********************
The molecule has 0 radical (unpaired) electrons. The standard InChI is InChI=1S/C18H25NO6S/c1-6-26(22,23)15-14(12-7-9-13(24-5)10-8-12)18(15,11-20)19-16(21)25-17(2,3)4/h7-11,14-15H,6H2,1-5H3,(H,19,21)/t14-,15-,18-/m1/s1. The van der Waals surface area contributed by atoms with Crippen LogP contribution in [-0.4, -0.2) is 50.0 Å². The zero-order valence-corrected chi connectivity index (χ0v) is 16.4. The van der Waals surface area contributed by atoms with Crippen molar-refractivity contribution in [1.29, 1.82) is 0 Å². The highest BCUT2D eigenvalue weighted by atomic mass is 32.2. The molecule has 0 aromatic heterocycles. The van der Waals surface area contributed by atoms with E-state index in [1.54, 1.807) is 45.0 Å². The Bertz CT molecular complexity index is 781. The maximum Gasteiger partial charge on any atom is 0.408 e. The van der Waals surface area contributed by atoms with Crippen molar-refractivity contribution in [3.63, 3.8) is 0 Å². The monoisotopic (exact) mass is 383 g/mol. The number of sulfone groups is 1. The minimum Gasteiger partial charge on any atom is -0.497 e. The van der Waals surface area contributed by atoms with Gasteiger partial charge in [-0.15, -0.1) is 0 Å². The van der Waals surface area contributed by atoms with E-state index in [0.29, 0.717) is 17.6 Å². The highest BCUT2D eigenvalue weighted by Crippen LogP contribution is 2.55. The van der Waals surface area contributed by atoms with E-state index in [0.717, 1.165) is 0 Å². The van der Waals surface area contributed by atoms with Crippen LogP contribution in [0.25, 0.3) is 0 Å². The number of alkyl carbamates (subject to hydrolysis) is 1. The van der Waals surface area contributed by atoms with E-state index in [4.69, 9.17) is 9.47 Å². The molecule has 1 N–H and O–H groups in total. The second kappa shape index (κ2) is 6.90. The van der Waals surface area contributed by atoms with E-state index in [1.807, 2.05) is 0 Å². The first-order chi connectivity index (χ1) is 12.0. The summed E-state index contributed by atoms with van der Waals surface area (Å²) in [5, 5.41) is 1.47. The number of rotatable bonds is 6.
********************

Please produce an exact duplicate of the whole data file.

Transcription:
The molecule has 0 radical (unpaired) electrons. The standard InChI is InChI=1S/C18H25NO6S/c1-6-26(22,23)15-14(12-7-9-13(24-5)10-8-12)18(15,11-20)19-16(21)25-17(2,3)4/h7-11,14-15H,6H2,1-5H3,(H,19,21)/t14-,15-,18-/m1/s1. The van der Waals surface area contributed by atoms with Crippen LogP contribution in [-0.4, -0.2) is 50.0 Å². The zero-order valence-corrected chi connectivity index (χ0v) is 16.4. The van der Waals surface area contributed by atoms with Crippen molar-refractivity contribution in [1.29, 1.82) is 0 Å². The highest BCUT2D eigenvalue weighted by atomic mass is 32.2. The molecule has 0 aromatic heterocycles. The van der Waals surface area contributed by atoms with E-state index in [1.54, 1.807) is 45.0 Å². The Bertz CT molecular complexity index is 781. The maximum Gasteiger partial charge on any atom is 0.408 e. The van der Waals surface area contributed by atoms with Crippen molar-refractivity contribution in [3.63, 3.8) is 0 Å². The monoisotopic (exact) mass is 383 g/mol. The number of sulfone groups is 1. The minimum Gasteiger partial charge on any atom is -0.497 e. The van der Waals surface area contributed by atoms with Gasteiger partial charge in [-0.15, -0.1) is 0 Å². The van der Waals surface area contributed by atoms with E-state index in [0.29, 0.717) is 17.6 Å². The highest BCUT2D eigenvalue weighted by Crippen LogP contribution is 2.55. The van der Waals surface area contributed by atoms with E-state index in [0.717, 1.165) is 0 Å². The van der Waals surface area contributed by atoms with Crippen LogP contribution in [0.25, 0.3) is 0 Å². The number of alkyl carbamates (subject to hydrolysis) is 1. The van der Waals surface area contributed by atoms with E-state index in [4.69, 9.17) is 9.47 Å². The molecule has 1 N–H and O–H groups in total. The second kappa shape index (κ2) is 6.90. The van der Waals surface area contributed by atoms with E-state index in [1.807, 2.05) is 0 Å². The first-order chi connectivity index (χ1) is 12.0. The summed E-state index contributed by atoms with van der Waals surface area (Å²) in [5, 5.41) is 1.47. The number of rotatable bonds is 6.